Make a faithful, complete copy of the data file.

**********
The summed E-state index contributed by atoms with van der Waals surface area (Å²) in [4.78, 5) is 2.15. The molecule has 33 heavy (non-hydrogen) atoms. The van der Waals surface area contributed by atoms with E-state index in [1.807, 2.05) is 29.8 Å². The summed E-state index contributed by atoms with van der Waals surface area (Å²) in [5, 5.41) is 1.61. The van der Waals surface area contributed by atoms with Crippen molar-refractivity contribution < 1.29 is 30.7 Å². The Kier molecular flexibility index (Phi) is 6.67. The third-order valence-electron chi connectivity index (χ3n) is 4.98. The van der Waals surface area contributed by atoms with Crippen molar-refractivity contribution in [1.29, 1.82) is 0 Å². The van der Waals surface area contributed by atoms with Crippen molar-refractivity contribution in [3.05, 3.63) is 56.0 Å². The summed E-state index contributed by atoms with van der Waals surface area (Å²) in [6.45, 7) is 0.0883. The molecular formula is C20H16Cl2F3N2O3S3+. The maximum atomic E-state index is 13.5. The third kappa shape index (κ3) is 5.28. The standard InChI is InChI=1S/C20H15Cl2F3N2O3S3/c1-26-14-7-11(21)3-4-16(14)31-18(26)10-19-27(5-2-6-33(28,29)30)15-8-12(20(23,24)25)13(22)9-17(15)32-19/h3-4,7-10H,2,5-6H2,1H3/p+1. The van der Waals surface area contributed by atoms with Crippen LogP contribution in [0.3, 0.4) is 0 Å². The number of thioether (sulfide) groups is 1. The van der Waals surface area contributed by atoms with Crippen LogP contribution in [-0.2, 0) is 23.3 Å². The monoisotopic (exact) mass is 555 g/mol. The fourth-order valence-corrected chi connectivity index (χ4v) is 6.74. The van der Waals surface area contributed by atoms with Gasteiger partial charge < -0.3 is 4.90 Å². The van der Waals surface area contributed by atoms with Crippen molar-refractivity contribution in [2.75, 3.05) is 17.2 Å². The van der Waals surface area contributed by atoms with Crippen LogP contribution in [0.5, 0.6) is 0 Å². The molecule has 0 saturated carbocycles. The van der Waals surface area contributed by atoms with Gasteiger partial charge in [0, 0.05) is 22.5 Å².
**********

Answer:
The summed E-state index contributed by atoms with van der Waals surface area (Å²) in [4.78, 5) is 2.15. The molecule has 33 heavy (non-hydrogen) atoms. The van der Waals surface area contributed by atoms with E-state index in [1.807, 2.05) is 29.8 Å². The summed E-state index contributed by atoms with van der Waals surface area (Å²) in [5, 5.41) is 1.61. The van der Waals surface area contributed by atoms with Crippen molar-refractivity contribution < 1.29 is 30.7 Å². The Kier molecular flexibility index (Phi) is 6.67. The third-order valence-electron chi connectivity index (χ3n) is 4.98. The van der Waals surface area contributed by atoms with Crippen molar-refractivity contribution in [1.29, 1.82) is 0 Å². The van der Waals surface area contributed by atoms with Crippen molar-refractivity contribution in [3.05, 3.63) is 56.0 Å². The summed E-state index contributed by atoms with van der Waals surface area (Å²) in [6.45, 7) is 0.0883. The molecular formula is C20H16Cl2F3N2O3S3+. The maximum atomic E-state index is 13.5. The third kappa shape index (κ3) is 5.28. The standard InChI is InChI=1S/C20H15Cl2F3N2O3S3/c1-26-14-7-11(21)3-4-16(14)31-18(26)10-19-27(5-2-6-33(28,29)30)15-8-12(20(23,24)25)13(22)9-17(15)32-19/h3-4,7-10H,2,5-6H2,1H3/p+1. The van der Waals surface area contributed by atoms with Crippen LogP contribution in [0.3, 0.4) is 0 Å². The number of thioether (sulfide) groups is 1. The van der Waals surface area contributed by atoms with Crippen LogP contribution in [-0.2, 0) is 23.3 Å². The monoisotopic (exact) mass is 555 g/mol. The fourth-order valence-corrected chi connectivity index (χ4v) is 6.74. The van der Waals surface area contributed by atoms with Gasteiger partial charge < -0.3 is 4.90 Å². The van der Waals surface area contributed by atoms with Crippen molar-refractivity contribution in [2.75, 3.05) is 17.2 Å². The van der Waals surface area contributed by atoms with Crippen LogP contribution in [0.5, 0.6) is 0 Å². The molecule has 0 saturated carbocycles. The van der Waals surface area contributed by atoms with Gasteiger partial charge in [0, 0.05) is 22.5 Å².